Senior United Right MK and Transportation Minister Bezalel Smotrich
has said once again that he would like Israel to be run in accordance with Jewish religious law, comments which generated renewed attacks on him and the prime minister from opposition parties.
Speaking at a rabbinical conference on Monday, Smotrich was talking about the importance of preserving the Jewish character of the state, specifically Shabbat.
“We all would want the State of Israel to be run according to the Torah and Jewish law, it’s just that we can’t because there are people who think differently from us and we have to get along with them,” he said.
The minister was referencing, in particular, the issue of construction and maintenance work on national infrastructure projects on Shabbat, which the haredi (ultra-Orthodox) political parties have strongly objected to, as have the hard-line elements in the religious-Zionist community that Smotrich represents.
“We close roads for competitions, we close them for demonstrations, we can close them to build a bridge on a weekday, too,” he opined.
Yisrael Beytenu leader Avigdor Liberman jumped on Smotrich’s comments and vowed to defeat his newly formed United Right Party to exclude “those trying to force on us” a state governed by religious law.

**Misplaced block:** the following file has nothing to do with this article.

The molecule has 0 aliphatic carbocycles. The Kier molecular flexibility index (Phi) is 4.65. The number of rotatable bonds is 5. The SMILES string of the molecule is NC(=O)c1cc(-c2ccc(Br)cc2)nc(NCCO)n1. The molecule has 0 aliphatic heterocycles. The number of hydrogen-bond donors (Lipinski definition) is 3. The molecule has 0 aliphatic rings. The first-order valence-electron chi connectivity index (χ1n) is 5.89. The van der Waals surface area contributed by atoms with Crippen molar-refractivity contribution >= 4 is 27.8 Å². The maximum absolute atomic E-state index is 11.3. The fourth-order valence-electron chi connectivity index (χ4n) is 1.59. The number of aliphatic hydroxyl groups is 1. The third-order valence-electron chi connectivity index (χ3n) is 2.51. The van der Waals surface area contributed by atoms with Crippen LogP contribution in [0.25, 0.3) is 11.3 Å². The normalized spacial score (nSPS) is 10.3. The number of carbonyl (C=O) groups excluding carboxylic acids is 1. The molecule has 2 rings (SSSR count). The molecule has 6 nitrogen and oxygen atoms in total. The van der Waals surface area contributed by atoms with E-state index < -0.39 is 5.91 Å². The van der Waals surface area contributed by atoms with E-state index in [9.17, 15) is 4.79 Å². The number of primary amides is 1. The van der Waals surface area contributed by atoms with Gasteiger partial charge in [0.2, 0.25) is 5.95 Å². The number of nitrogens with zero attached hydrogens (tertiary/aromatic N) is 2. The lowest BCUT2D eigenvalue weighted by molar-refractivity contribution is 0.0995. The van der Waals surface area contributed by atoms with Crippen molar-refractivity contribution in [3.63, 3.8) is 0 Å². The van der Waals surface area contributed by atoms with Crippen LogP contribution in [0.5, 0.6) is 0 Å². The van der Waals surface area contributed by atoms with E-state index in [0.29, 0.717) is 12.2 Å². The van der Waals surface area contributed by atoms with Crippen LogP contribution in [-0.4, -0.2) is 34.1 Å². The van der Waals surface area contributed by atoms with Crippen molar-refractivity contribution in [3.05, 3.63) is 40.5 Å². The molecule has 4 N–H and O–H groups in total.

“It is unbelievable how, once again without even blinking, we are hearing Minister Smotrich declare that if it depended on him, they would abolish the laws of the State of Israel and force upon us a state of Jewish law that operates only in accordance with Torah law,” said Liberman.
The Democratic Union also denounced Smotrich for his remarks, saying that “these are the people to whom the suspect from Balfour [Street] has given the keys to run the state, all in order so that they save him from the law,” in reference to Prime Minister Benjamin Netanyahu.
Smotrich responded Tuesday morning to the condemnation of him, calling his opponents “liars” and “cynics” who hate Judaism. He also said that “any media outlet that participates in this dance is a liar and trying to shut people up in the best case scenario.
“Yes, we love Shabbat, we love the Torah and we love Judaism,” he wrote on his Facebook page.
Smotrich said his comments expressed a religious inclination that anyone who observes Jewish law holds, and pointed out that he expressly stated these views could not be forced on others and he would not want to do so.
“We [the religious community] don’t live here alone and therefore we have to do everything to find solutions that take into account the entire public,” wrote Smotrich.
“But we are allowed, those who love Shabbat and experience this magical experience every week… to dream, and to aspire and to search for practical ways that this will be an experience and the reality of life of all the Jewish people.” he said.
The United Right put out a statement backing Smotrich, underlining that he had specifically stated that he does not want to force religion upon anyone.